This fireball has proven to the world that the Olympics is a very unpredictable event and it’s not over until the ‘fat lady sings’, or even more relevant—crosses the finish line.
The Jamaican sprinter truly represented her island phenomenally in Rio, having sprinted past both veterans and new comers alike in the Olympic Games track and field competitions.
The 24 year old copped gold medals in the individual competitions to which she ran – 100m and 200 m – and silver in the women’s 4 x 100m relay sprint finals.
“My school motto was ‘let the light shine’ and I let my light shine tonight.” – Elaine Thompson subsequent to winning the women’s 200m.
She is undoubtedly a record holder, having won two gold medals since 1988 where legend Florence Griffith Joyner won same at the Olympics in Seoul.
“It’s a big surprise to me because I had a hamstring injury earlier this year. You must overcome these things and tonight I am standing here with a gold. To beat Daphne was hard but I am a warrior.” – Elaine Thompson.
The Banana Ground, Manchester was especially ecstatic as news of Elaine’s win generated a myriad of smiles, tears, screams and the ever popular pot cover clangs in sheer excitement. Her place of birth could arguably be one of the happiest towns in history in reaction to her win.
“Elaine loves to run, her greatest motivation is Shelly-Ann Fraser-Pryce. She speaks about her very much.” – Elaine’s grandmother.
Born on June 28, 1992, Thompson ran for her high schools – Christiana High School and also Manchester High School when she was in her teenage years. In 2009, she competed with various athletes in the Boys and Girls Championships in Jamaica and placed fourth in the women’s 100m. That did not deter her, as she continued pressing on and in 2013, having been a student of the University of Technology, Jamaica and been recruited and coached under the tutelage by renowned coach Stephen Francis, she decided to enter track and field once more. She ran a personal best of 11.41 in the Gibson Relays that same year, and went on to the Jamaican Intercollegiate Championships where she placed second. She also entered the Central American and Caribbean Championships in Morelia where she copped a gold medal in the women’s 4 x 100m relay. In 2014 she won her first intercollegiate title, then placed fifth at the national championships with a season best of 11.17.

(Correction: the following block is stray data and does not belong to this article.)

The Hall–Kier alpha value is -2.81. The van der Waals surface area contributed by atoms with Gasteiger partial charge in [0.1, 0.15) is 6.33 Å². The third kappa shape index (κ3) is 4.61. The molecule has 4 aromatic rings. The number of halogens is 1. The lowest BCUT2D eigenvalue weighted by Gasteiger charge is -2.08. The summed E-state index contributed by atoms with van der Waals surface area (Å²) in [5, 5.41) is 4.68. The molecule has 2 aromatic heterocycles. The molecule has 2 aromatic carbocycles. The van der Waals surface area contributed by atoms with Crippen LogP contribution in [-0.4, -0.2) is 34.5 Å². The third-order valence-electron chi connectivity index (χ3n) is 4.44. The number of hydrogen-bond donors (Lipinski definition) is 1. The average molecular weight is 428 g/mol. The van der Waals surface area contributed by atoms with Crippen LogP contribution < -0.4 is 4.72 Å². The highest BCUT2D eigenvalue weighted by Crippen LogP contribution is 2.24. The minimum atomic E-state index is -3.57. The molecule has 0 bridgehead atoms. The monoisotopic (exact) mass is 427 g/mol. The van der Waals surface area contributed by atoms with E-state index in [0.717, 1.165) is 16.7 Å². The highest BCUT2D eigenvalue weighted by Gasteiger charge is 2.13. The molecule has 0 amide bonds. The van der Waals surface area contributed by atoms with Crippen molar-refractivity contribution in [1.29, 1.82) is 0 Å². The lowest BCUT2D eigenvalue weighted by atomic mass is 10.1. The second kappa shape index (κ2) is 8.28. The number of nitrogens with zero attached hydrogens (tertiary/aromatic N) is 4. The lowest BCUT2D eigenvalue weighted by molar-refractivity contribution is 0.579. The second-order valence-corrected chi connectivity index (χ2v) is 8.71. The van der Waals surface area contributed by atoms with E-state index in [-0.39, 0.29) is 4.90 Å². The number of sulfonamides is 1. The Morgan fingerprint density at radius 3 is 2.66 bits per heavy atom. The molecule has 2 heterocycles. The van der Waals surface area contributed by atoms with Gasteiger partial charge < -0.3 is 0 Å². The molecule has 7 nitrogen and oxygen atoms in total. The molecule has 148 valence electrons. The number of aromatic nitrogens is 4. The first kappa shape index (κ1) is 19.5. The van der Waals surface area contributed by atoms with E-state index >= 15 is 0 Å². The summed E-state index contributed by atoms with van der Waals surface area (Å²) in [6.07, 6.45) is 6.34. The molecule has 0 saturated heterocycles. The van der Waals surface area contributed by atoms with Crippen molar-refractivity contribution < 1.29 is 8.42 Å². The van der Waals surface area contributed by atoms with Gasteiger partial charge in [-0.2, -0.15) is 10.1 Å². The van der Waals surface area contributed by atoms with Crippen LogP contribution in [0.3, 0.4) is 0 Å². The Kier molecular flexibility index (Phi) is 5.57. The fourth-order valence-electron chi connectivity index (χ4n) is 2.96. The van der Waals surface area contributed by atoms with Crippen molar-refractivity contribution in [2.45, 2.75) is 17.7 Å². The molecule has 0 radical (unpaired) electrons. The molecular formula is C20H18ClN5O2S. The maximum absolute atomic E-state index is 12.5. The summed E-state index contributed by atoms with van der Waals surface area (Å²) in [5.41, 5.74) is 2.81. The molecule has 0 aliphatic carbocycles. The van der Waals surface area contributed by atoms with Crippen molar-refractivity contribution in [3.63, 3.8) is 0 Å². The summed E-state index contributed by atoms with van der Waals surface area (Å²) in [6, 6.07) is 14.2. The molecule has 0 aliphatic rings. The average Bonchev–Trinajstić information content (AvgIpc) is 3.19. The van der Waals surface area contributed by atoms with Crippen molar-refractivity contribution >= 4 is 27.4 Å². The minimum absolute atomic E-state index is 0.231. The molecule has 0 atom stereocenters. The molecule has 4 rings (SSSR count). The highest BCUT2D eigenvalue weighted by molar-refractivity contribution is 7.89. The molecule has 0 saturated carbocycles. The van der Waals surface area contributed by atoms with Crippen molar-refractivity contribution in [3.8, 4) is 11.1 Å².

In 2015, she became the Jamaican intercollegiate champion once again then continued to break the UTECH Classic record in 10.92. She also ran at the Jamaica International Invitational, thus becoming one of the world’s leading sprinters, having surpassed Okagbare and Felix on the track. In the same year she competed in the women’s 200m Jamaica National Championships and qualified for the World Championships. At the London grand prix Thompson defeated America’s Bowie and McGrone and won the non-Diamond League 200m race. The 2015 staging of the World Championships in Beijing sized her against Daphne Schippers, but she won silver with a time of 21.66, 0.03 slower than Schippers.
“I go through the rounds, I didn’t know I could run so fast so I’m really excited.” – Elaine Thompson.
In 2016, since she won two Diamond League races, her foreseen potential signed her to the American sportswear giant Nike. The Olympic champion then went to Zurich, Switzerland and won another IAAF Diamond League women’s 200m title with a record of 21.85.
“I am grateful. I came out as a winner and I am happy. This is a blast. I came out o execute well… This is my first time in Zurich, it was a long season; my last stop will be in Brussels. I have not been home since Rio and I am longing to get home to Jamaica.” – Elaine Thompson
While she was making her strides as an athlete, her grand stage appearance for the world was the 2016 Olympic Games, as some would admit. Now that the world knows her name and what she is now capable of having performed extraordinarily in her races, she now has her ‘work cut out for her’ in terms of having to maintain her title as upcoming superstar. Having been a successor of greats like Veronica Campbell-Brown and Shelly-Ann Fraser-Pryce, to name a few Jamaicans who have figuratively passed the baton, it is without a doubt that Elaine Thompson will continue to make Jamaica one proud nation.
During her training and preparation for the next Olympics which will be staged in Tokyo, it is the firm belief of many that she will compete in various track and field events which will provide more opportunities for Elaine to build upon her already impressive accolades.
Look out Olympics 2020; you are in for another set of surprises.
By Alexandra Daley